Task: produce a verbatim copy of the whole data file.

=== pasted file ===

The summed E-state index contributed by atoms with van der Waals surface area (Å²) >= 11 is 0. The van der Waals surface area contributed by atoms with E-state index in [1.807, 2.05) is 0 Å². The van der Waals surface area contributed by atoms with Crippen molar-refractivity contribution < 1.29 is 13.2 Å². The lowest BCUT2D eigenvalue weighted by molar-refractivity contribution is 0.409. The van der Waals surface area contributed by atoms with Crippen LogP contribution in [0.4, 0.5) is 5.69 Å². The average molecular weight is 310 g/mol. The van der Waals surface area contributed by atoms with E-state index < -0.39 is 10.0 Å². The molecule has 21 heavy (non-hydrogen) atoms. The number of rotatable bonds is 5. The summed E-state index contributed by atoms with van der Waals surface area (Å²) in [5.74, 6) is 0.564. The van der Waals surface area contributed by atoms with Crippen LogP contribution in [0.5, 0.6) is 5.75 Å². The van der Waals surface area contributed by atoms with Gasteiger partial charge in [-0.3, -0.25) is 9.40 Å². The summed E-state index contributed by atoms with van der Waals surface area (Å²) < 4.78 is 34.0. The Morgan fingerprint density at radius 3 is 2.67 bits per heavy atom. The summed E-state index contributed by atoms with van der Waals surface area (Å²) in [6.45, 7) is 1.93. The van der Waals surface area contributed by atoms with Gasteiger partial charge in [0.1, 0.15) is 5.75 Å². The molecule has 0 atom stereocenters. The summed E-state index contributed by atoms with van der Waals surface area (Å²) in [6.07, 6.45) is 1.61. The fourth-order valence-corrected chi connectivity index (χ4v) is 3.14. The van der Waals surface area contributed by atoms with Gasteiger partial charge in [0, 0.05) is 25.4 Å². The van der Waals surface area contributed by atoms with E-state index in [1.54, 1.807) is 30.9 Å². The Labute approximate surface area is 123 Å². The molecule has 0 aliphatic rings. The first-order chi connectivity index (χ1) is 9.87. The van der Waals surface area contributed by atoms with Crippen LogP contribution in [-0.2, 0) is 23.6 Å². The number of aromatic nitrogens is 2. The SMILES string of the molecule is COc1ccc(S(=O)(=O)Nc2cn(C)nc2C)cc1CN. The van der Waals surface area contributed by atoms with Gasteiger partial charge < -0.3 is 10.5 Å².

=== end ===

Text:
The summed E-state index contributed by atoms with van der Waals surface area (Å²) >= 11 is 0. The van der Waals surface area contributed by atoms with E-state index in [1.807, 2.05) is 0 Å². The van der Waals surface area contributed by atoms with Crippen molar-refractivity contribution < 1.29 is 13.2 Å². The lowest BCUT2D eigenvalue weighted by molar-refractivity contribution is 0.409. The van der Waals surface area contributed by atoms with Crippen LogP contribution in [0.4, 0.5) is 5.69 Å². The average molecular weight is 310 g/mol. The van der Waals surface area contributed by atoms with E-state index < -0.39 is 10.0 Å². The molecule has 21 heavy (non-hydrogen) atoms. The number of rotatable bonds is 5. The summed E-state index contributed by atoms with van der Waals surface area (Å²) in [5.74, 6) is 0.564. The van der Waals surface area contributed by atoms with Crippen LogP contribution in [0.5, 0.6) is 5.75 Å². The van der Waals surface area contributed by atoms with Gasteiger partial charge in [-0.3, -0.25) is 9.40 Å². The summed E-state index contributed by atoms with van der Waals surface area (Å²) < 4.78 is 34.0. The Morgan fingerprint density at radius 3 is 2.67 bits per heavy atom. The summed E-state index contributed by atoms with van der Waals surface area (Å²) in [6.45, 7) is 1.93. The van der Waals surface area contributed by atoms with Gasteiger partial charge in [0.1, 0.15) is 5.75 Å². The molecule has 0 atom stereocenters. The summed E-state index contributed by atoms with van der Waals surface area (Å²) in [6.07, 6.45) is 1.61. The fourth-order valence-corrected chi connectivity index (χ4v) is 3.14. The van der Waals surface area contributed by atoms with Gasteiger partial charge in [0, 0.05) is 25.4 Å². The van der Waals surface area contributed by atoms with E-state index in [1.54, 1.807) is 30.9 Å². The Labute approximate surface area is 123 Å². The molecule has 0 aliphatic rings. The first-order chi connectivity index (χ1) is 9.87. The van der Waals surface area contributed by atoms with Crippen LogP contribution in [-0.2, 0) is 23.6 Å². The number of aromatic nitrogens is 2. The SMILES string of the molecule is COc1ccc(S(=O)(=O)Nc2cn(C)nc2C)cc1CN. The van der Waals surface area contributed by atoms with Gasteiger partial charge < -0.3 is 10.5 Å².